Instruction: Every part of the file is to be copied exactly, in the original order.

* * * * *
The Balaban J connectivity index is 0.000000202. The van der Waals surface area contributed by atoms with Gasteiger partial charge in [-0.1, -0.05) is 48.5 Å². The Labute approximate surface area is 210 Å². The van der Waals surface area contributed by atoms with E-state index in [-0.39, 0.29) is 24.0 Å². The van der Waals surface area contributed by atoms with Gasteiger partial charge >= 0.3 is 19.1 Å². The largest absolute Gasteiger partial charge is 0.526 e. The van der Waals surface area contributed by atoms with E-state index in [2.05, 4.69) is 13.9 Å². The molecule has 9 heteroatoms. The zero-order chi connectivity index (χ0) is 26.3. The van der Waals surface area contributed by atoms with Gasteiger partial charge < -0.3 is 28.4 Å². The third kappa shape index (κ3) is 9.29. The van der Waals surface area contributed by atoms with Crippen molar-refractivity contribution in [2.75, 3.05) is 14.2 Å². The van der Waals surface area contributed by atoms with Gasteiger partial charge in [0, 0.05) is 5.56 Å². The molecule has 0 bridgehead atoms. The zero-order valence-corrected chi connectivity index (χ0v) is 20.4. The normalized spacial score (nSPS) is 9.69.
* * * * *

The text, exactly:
The Balaban J connectivity index is 0.000000202. The van der Waals surface area contributed by atoms with Gasteiger partial charge in [-0.1, -0.05) is 48.5 Å². The Labute approximate surface area is 210 Å². The van der Waals surface area contributed by atoms with E-state index in [-0.39, 0.29) is 24.0 Å². The van der Waals surface area contributed by atoms with Gasteiger partial charge >= 0.3 is 19.1 Å². The largest absolute Gasteiger partial charge is 0.526 e. The van der Waals surface area contributed by atoms with E-state index in [2.05, 4.69) is 13.9 Å². The molecule has 9 heteroatoms. The zero-order chi connectivity index (χ0) is 26.3. The van der Waals surface area contributed by atoms with Gasteiger partial charge < -0.3 is 28.4 Å². The third kappa shape index (κ3) is 9.29. The van der Waals surface area contributed by atoms with Crippen molar-refractivity contribution in [2.75, 3.05) is 14.2 Å². The van der Waals surface area contributed by atoms with Gasteiger partial charge in [0, 0.05) is 5.56 Å². The molecule has 0 bridgehead atoms. The zero-order valence-corrected chi connectivity index (χ0v) is 20.4. The normalized spacial score (nSPS) is 9.69.